If you’re going to be in the car for several hours or if you travel frequently you might want to think about investing in a large travel bed or crate. These ensure your dog is safe and comfortable anywhere you take them!
If you get toys and accessories for your pup you will need somewhere to store them. Purchase a dog travel bag to have all their things in one place.
Before your new family member arrives, there are several things you can do to puppy proof your home. Not only can puppy proofing help keep your belongings and home in-tact, but they can help keep your pup safe.
Puppies love to dig in plants and knock over vases. If there is anything that your puppy can knock over or get into on the ground level of your home, we’d advise putting it up (at least temporarily).
Dogs are naturally curious and puppies are even more so. If there are hanging fabrics like curtains or tablecloths, your pup may try to investigate and pull on them. Not only can this ruin your fabric, but if there is something sitting on top of the fabric it will likely come crashing down. It’s safer to put these away when you bring your new puppy home.
If there are any small or breakable objects within reach of your puppy you should put them up before letting your puppy run around your house. Just like human babies, puppies can choke on small objects and are likely to put anything they can reach in their mouths.
You don’t want your puppy chewing on any exposed wires as this can be dangerous for them and ruin your wire. Either hide these behind a surface where your puppy can’t get to them or put them away for the time being.
Puppies don’t know the difference between their toys and a human child’s toys. If you would like to avoid your pup “playing” with toys that aren’t theirs make sure you put them away and teach your family to do the same.
If there are any hoses, tools, toys or other things in your yard, pick them up before allowing your puppy to roam back there. If you have a pool, make sure it’s secured so that your puppy can’t fall in and drown!
It can be very dangerous for your puppy if they chew into a piece of plastic that contains chemicals or cleaners. Make sure all house cleaning supplies, yard chemicals, pool chemicals and any other toxic fluids are secured and out of reach.
In order to adjust properly, your puppy will need your attention and supervision —especially the first week that you bring them home. Make sure you have enough time in your schedule to help your puppy grow accustomed to you and your home.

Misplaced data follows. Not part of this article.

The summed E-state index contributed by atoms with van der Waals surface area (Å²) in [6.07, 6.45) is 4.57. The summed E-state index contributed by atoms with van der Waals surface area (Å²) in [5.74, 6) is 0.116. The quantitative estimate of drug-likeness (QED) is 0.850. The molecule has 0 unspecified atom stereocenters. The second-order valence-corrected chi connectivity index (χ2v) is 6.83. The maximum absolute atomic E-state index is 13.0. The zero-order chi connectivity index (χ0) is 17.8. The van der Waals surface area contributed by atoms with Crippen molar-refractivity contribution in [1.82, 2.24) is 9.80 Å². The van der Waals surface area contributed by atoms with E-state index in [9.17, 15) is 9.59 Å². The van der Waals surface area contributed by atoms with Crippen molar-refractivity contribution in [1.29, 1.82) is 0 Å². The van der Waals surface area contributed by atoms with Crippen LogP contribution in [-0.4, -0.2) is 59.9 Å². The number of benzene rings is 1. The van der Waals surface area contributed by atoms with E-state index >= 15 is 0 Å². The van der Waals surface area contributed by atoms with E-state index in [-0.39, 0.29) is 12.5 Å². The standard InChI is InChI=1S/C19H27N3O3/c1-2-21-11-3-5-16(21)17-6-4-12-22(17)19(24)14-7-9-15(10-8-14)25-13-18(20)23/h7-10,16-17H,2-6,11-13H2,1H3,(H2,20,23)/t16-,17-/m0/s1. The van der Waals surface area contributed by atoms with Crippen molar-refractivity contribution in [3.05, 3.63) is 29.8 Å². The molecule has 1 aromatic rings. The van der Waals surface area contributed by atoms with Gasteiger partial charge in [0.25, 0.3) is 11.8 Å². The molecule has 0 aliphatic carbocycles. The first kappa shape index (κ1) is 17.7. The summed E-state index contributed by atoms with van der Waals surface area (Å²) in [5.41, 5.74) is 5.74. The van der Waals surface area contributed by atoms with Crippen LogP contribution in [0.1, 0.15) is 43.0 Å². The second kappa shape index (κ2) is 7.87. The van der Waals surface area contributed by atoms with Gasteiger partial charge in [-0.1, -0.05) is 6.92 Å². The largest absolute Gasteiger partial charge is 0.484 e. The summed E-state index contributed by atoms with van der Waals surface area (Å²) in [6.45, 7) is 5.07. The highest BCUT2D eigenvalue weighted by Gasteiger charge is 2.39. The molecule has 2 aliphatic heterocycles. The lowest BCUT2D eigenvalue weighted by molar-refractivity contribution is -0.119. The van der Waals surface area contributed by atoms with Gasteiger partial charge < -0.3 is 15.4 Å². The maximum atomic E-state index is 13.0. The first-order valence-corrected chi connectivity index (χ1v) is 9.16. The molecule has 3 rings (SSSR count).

Be sure you have set aside enough time to allow them outside every two to three hours. You will also want to spend time bonding with them, training them and socializing them. It’s a huge commitment, but in return, your pup will give you a lifetime of love and companionship.
If you’d like more in-depth information on how to raise, train and care for your new puppy, check out the resources below. Be sure to educate yourself about the spay and neuter process, as this is an important part of pet parenting.
Getting a new puppy is a challenging, but rewarding experience. If you take the time and effort to raise your puppy correctly, you will be repaid by the endless love and affection of a “good dog.” We hope this list has been helpful — feel free to use the printable version below!
As you’re considering the health and wellness of your puppy, consider banking your pups stem cells so that they can be used at a later date. The healing power of stem cells can help your dog should they ever need it down the line!
Summer is a great season to own a pet. There’s the warm sun, the extra hours of daylight, and all those vacation days. While June, July, and August are some of the best months of the year to be a pet, they can also be one of the most dangerous.
Rattlesnake season is here. Did you know that rattlesnakes are responsible for a majority of all snakebite injuries in North America? If your dog is bitten by a rattlesnake, it's important not to panic but also to act quickly. Here's what to do.
Congestive heart failure can be a devastating affliction. It's estimated that about 10% of all dogs experience at least some symptoms of heart disease as do nearly three-quarters of all senior dogs.